Seven Northamptonshire councils vote to scrap themselves

Corby Cube Image copyright AFP
Image caption Corby Borough Council was the only one to vote against scrapping itself

A plan to scrap Northamptonshire's eight councils has been backed by all but one of them.

The proposal to replace them with two unitary authorities from 2020 is to be sent to ministers on Friday and is expected to be approved.

Labour-run Corby Borough Council voted against it last night, while the seven Conservative-run authorities backed it.

A government inspector recommended the move in light of Northamptonshire County Council's financial crisis.

Max Caller, who led the government investigation, said one unitary authority would provide services in Daventry, Northampton and South Northamptonshire while the other would oversee Corby, East Northamptonshire, Kettering and Wellingborough.

Currently, some services are provided by the county council and others by the district councils.

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Image caption All council services in Northamptonshire are expected to be run by just two authorities from 2020

The proposal only needed the backing of two authorities to be sent to the government.

Councillors at cash-strapped Northamptonshire County Council voted on Tuesday, followed by those at the county's seven district councils.

Leader of Corby Borough Council, Tom Beattie, said: "From holding our own consultation it was clear that a unitary authority was not an option that the people of Corby nor the borough council willingly wanted to be part of.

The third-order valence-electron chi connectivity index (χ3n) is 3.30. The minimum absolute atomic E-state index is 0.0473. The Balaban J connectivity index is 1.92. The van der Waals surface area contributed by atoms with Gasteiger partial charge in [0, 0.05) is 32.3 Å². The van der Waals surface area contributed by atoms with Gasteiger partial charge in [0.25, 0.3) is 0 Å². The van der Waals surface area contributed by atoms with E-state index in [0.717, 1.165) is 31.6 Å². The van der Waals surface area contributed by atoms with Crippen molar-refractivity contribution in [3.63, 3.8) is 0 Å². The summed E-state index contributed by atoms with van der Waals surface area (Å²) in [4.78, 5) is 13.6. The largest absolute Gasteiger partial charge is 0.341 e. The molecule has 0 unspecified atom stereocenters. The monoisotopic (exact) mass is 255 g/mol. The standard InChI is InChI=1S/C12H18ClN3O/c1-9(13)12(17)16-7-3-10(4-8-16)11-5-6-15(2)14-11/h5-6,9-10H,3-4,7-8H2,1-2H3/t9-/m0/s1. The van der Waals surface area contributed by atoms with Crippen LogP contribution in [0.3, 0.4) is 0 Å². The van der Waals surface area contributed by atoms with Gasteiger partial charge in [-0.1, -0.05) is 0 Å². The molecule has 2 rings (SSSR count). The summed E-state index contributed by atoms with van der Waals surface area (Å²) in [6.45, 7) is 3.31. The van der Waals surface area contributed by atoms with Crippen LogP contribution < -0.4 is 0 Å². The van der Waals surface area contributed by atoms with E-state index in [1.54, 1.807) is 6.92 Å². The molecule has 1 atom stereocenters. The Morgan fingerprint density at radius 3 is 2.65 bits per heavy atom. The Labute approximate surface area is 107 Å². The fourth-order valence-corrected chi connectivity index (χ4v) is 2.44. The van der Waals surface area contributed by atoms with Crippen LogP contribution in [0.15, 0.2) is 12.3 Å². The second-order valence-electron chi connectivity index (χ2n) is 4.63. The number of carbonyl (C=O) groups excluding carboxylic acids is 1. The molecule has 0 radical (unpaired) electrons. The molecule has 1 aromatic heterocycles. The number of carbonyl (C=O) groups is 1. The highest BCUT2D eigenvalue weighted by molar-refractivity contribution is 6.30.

"It is now vital that Corby contributes to how these new authorities will form and that we ensure we get the best services, outcome and future for the people of our borough."

Conservative leader of the South Northamptonshire Council, Ian McCord, said: "We either vote to go along with the almost inevitable conclusion of two new unitaries, in so doing stand a good chance of positively influencing the future services our residents receive, or else, we vote to shout angrily at the tide demanding that it stops coming in."

But independent councillor Steven Hollowell said: "If the county council had been a unitary authority in the first place it would not have prevented this mess."

The plan follows two notices banning all new spending at the county council amid a £70m shortfall.

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